Through the ECHO project, funded by the European Union (EU) and several own-funded projects, CIP has been working for health system strengthening (HSS). HA projects were used to transition to HSS as a means of development and improving basic health services to local communities. CIP focuses on capacity building and education on hygiene promotion because preventive healthcare has positive ripple effects on health benefits from food consumption and nutrition. For example, washing hands five times a day greatly reduces diarrhea among children. Realizing that poor water and sanitation (WATSAN) facilities and practices in the refugee and internally-displaced camps overburdens nearby Basic Health Units (BHUs) and Rural Health Centre (RHCs), CIP integrated WATSAN and hygiene into its humanitarian projects. This, coupled with advocacy for supply of staff, equipment and facilities, reduces the load on the overburdened BHUs and RHCs. CIP’s approach has produced results acknowledged by the Government and the UN.
CIP has a demonstrated track record in promoting basic education. Working in partnership with government and local NGOs, CIP makes education available in some of the most remote and logistically challenging areas. CIP has extensive experience implementing education initiatives in both humanitarian and development contexts through close collaboration with host governments, civil society, and private sector actors at local and national levels. This enables projects to have the greatest possible impact and to create sustainable improvements in education.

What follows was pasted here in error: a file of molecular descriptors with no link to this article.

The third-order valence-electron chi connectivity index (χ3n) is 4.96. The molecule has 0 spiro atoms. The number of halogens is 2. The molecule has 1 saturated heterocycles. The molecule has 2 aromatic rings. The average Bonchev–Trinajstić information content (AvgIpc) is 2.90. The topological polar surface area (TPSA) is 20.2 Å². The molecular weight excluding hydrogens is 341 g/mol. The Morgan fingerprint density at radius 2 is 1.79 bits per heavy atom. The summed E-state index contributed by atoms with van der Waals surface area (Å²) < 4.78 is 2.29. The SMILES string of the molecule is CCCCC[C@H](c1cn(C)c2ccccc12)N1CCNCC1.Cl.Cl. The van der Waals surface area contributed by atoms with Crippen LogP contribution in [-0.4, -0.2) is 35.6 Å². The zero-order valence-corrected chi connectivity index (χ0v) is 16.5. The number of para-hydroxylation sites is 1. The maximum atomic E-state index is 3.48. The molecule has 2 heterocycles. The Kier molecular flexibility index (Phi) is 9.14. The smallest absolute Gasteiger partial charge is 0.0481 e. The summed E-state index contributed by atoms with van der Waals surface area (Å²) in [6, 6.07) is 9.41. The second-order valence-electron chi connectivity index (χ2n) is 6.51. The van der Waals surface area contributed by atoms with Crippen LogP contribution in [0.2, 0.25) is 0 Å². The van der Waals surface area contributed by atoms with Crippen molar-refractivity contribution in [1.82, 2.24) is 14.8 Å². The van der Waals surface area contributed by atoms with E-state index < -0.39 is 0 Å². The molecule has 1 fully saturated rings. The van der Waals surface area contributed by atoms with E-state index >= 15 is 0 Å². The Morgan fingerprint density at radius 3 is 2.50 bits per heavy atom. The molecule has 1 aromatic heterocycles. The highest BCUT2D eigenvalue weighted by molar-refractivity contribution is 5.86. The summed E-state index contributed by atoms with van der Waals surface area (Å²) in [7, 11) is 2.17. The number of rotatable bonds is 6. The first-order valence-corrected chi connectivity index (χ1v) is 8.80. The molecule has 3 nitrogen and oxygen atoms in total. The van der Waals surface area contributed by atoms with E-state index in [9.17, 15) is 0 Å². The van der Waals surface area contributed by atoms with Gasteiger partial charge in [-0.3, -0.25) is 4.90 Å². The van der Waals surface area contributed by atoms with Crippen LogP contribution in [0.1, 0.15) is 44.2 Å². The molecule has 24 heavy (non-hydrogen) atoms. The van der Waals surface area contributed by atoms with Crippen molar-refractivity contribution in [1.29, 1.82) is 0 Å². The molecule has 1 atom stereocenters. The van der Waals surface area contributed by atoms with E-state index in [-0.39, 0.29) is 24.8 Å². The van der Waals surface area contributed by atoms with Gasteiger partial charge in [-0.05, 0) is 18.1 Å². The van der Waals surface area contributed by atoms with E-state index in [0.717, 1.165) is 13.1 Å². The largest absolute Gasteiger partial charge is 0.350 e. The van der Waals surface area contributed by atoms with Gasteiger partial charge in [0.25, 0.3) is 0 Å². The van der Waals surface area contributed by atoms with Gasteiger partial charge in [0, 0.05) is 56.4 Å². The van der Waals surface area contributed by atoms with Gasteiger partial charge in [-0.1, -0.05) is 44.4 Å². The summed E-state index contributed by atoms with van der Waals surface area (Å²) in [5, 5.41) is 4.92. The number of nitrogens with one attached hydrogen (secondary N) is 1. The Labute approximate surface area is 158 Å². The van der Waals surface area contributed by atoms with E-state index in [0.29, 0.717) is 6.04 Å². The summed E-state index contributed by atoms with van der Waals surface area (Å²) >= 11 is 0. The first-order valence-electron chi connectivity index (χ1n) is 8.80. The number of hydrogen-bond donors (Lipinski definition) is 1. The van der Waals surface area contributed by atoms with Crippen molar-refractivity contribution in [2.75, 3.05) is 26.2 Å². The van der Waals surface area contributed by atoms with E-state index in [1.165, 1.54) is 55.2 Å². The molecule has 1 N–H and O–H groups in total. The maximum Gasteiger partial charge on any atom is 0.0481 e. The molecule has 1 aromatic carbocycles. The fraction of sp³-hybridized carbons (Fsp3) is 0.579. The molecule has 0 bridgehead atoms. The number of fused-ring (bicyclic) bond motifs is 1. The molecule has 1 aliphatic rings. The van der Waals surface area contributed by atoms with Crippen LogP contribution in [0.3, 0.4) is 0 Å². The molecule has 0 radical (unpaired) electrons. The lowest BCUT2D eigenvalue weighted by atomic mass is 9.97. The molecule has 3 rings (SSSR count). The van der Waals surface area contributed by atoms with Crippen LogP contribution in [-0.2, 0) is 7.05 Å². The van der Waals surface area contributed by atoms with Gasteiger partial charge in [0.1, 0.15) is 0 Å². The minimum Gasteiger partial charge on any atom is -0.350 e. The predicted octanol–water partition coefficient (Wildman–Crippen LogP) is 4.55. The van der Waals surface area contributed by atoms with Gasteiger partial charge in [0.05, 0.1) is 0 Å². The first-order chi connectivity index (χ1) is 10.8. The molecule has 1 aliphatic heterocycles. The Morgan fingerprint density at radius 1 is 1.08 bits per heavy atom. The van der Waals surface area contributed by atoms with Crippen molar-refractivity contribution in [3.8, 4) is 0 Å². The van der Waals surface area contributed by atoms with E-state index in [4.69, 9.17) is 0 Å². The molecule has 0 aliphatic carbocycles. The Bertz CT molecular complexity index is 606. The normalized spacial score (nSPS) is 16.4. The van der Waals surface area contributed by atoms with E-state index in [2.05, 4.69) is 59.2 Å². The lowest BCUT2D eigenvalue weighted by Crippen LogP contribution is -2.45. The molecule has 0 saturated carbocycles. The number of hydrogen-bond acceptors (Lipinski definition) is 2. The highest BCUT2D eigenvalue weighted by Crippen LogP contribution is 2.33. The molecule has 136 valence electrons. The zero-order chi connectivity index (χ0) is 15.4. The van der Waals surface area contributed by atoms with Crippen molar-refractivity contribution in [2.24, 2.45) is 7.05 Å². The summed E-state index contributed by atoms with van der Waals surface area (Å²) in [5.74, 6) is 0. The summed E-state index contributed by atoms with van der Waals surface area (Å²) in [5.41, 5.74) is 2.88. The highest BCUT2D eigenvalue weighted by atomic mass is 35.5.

CIP was one of the pioneers in introducing the concept of justice into the Climate Change (CC) discourse. Drawing heavily from Care International’s expertise in CJ, CIP stands to gain first-mover advantage by promoting CJ as a means of tackling inequalities caused by it.
CIP has already initiated interventions in green entrepreneurship. The Small and Medium Enterprise (SME) sector is the second largest employer after agriculture in Pakistan. An estimated 3.3 million SMEs contribute more than 70 percent to the economy in terms of employment. CIP considers that SMEs can play a crucial role in reducing the harmful effects of Climate Change by reducing their carbon footprint. SMEs’ Climate Change education and capacity building is a priority for CIP.
We stand in solidarity with poor and vulnerable groups, and support their
efforts to take control of their own lives and fulfil their rights, responsibilities,
and aspirations. We ensure that families and organisations representing
people living in poverty, especially women and girls, are partners at all
stages in our programmes.
We work with others to maximise the impact of our programmes, building
alliances and partnerships with those who offer complementary approaches,
are able to scale up effective solutions, and/or have responsibility to fulfill
rights and reduce poverty through policy change and implementation. We
commit to working in ways that support and reinforce, not replace, existing
We seek ways to be held accountable by the people we serve and partners
we work with. We identify individuals and institutions with an obligation
towards poor and affected families, and support and encourage their efforts to fulfill their responsibilities.
In our programmes and in everything we do, we address discrimination and
the denial of rights based on differences
As we address underlying causes of poverty and rights denial, we develop
and use approaches that result in lasting and fundamental improvements in
the lives of the people we serve, particularly women and girls. We work to
influence changes that are environmentally, socially and institutionally
We analyse the intended and unintended impacts of our programmes,
encourage honest learning, and take action to prevent and respond to any
unintended harms. We place special focus on preventing and addressing
violence in all of our programme.